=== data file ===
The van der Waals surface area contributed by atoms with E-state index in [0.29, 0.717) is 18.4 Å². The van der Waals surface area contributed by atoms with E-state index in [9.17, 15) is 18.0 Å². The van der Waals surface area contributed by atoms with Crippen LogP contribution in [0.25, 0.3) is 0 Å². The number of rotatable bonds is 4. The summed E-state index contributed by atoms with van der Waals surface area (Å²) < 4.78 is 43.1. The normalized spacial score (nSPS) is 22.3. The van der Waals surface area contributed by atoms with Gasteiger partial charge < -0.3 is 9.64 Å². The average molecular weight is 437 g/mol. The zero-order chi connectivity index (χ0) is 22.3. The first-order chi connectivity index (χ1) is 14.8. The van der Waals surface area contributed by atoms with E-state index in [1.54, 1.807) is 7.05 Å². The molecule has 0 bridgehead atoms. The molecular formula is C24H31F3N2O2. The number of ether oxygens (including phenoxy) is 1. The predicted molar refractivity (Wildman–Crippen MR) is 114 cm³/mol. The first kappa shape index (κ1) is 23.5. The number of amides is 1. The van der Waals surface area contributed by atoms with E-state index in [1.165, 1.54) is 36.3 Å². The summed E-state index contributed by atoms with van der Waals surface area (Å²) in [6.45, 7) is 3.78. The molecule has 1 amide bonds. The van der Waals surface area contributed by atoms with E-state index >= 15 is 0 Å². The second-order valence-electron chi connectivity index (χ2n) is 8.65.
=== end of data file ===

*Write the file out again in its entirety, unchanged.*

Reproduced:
The van der Waals surface area contributed by atoms with E-state index in [0.29, 0.717) is 18.4 Å². The van der Waals surface area contributed by atoms with E-state index in [9.17, 15) is 18.0 Å². The van der Waals surface area contributed by atoms with Crippen LogP contribution in [0.25, 0.3) is 0 Å². The number of rotatable bonds is 4. The summed E-state index contributed by atoms with van der Waals surface area (Å²) < 4.78 is 43.1. The normalized spacial score (nSPS) is 22.3. The van der Waals surface area contributed by atoms with Gasteiger partial charge < -0.3 is 9.64 Å². The average molecular weight is 437 g/mol. The zero-order chi connectivity index (χ0) is 22.3. The first-order chi connectivity index (χ1) is 14.8. The van der Waals surface area contributed by atoms with E-state index in [1.54, 1.807) is 7.05 Å². The molecule has 0 bridgehead atoms. The molecular formula is C24H31F3N2O2. The number of ether oxygens (including phenoxy) is 1. The predicted molar refractivity (Wildman–Crippen MR) is 114 cm³/mol. The first kappa shape index (κ1) is 23.5. The number of amides is 1. The van der Waals surface area contributed by atoms with E-state index in [1.165, 1.54) is 36.3 Å². The summed E-state index contributed by atoms with van der Waals surface area (Å²) in [6.45, 7) is 3.78. The molecule has 1 amide bonds. The van der Waals surface area contributed by atoms with E-state index >= 15 is 0 Å². The second-order valence-electron chi connectivity index (χ2n) is 8.65.